This is what graduates told us they were doing (and earning), shortly after completing their course. We've crunched the numbers to show you if these immediate prospects are high, medium or low, compared to those studying this subject/s at other universities.

£18,000
low
Average annual salary
91%
low
Employed or in further education
96%
med
Employed in a role where degree was essential or beneficial

Top job areas of graduates

20%
Other elementary services occupations
19%
Sales assistants and retail cashiers
6%
Secretarial and related occupations
What do graduate employment figures really tell you?

What about your long term prospects?

Looking further ahead, below is a rough guide for what graduates went on to earn.

Human geography

The graph shows median earnings of graduates who achieved a degree in this subject area one, three and five years after graduating from here.

£17k

£17k

£21k

£21k

£23k

£23k

Note: this data only looks at employees (and not those who are self-employed or also studying) and covers a broad sample of graduates and the various paths they've taken, which might not always be a direct result of their degree.

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This is what the university has told Ucas about the criteria they expect applicants to satisfy; some may be compulsory, others may be preferable.

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This is the percentage of applicants to this course who received an offer last year, through Ucas.

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This is what the university has told Ucas about the course. Use it to get a quick idea about what makes it unique compared to similar courses, elsewhere.

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Course location and department:

This is what the university has told Ucas about the course. Use it to get a quick idea about what makes it unique compared to similar courses, elsewhere.

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Teaching Excellence Framework (TEF):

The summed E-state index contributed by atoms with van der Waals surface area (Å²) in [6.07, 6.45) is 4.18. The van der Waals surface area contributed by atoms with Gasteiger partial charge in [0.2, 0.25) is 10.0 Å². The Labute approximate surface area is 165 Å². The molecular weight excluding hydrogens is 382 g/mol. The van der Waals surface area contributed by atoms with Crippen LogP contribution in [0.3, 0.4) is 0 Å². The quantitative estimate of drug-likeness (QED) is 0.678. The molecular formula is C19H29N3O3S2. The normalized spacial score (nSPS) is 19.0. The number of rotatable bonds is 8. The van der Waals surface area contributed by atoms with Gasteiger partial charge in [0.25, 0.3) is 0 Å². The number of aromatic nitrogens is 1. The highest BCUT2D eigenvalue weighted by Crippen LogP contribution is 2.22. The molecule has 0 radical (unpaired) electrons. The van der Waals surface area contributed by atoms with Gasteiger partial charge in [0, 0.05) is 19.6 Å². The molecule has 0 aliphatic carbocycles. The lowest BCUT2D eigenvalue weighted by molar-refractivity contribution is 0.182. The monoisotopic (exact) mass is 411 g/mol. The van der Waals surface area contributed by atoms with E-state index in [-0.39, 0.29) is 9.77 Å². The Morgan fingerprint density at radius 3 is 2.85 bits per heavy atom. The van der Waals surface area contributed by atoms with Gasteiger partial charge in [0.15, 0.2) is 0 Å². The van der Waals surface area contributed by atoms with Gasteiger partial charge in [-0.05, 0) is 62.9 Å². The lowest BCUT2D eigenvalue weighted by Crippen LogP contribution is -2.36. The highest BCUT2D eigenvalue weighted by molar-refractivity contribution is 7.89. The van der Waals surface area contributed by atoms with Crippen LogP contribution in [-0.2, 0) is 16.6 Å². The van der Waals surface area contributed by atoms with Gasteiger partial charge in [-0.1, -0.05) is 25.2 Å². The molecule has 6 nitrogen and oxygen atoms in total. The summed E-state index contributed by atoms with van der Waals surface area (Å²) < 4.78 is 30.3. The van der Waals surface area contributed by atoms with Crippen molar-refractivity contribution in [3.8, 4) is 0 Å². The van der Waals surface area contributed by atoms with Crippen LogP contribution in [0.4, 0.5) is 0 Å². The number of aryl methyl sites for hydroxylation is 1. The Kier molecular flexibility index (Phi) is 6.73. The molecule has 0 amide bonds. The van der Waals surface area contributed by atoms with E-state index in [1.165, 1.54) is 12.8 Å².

We've received this information from the Department for Education, via Ucas. This is how the university as a whole has been rated for its quality of teaching: gold silver or bronze. Note, not all universities have taken part in the TEF.

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This information comes from the National Student Survey, an annual student survey of final-year students. You can use this to see how satisfied students studying this subject area at this university, are (not the individual course).

We calculate a mean rating of all responses to indicate whether this is high, medium or low compared to the same subject area at other universities.

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This information is from the Higher Education Statistics Agency (HESA).

You can use this to get an idea of who you might share a lecture with and how they progressed in this subject, here. It's also worth comparing typical A-level subjects and grades students achieved with the current course entry requirements; similarities or differences here could indicate how flexible (or not) a university might be.

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Post-six month graduation stats:

This is from the Destinations of Leavers from Higher Education Survey, based on responses from graduates who studied the same subject area here.

It offers a snapshot of what grads went on to do six months later, what they were earning on average, and whether they felt their degree helped them obtain a 'graduate role'. We calculate a mean rating to indicate if this is high, medium or low compared to other universities.

Have a question about this info? Learn more here

Graduate field commentary:

The Higher Education Careers Services Unit have provided some further context for all graduates in this subject area, including details that numbers alone might not show

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The Longitudinal Educational Outcomes dataset combines HRMC earnings data with student records from the Higher Education Statistics Agency.

While there are lots of factors at play when it comes to your future earnings, use this as a rough timeline of what graduates in this subject area were earning on average one, three and five years later. Can you see a steady increase in salary, or did grads need some experience under their belt before seeing a nice bump up in their pay packet?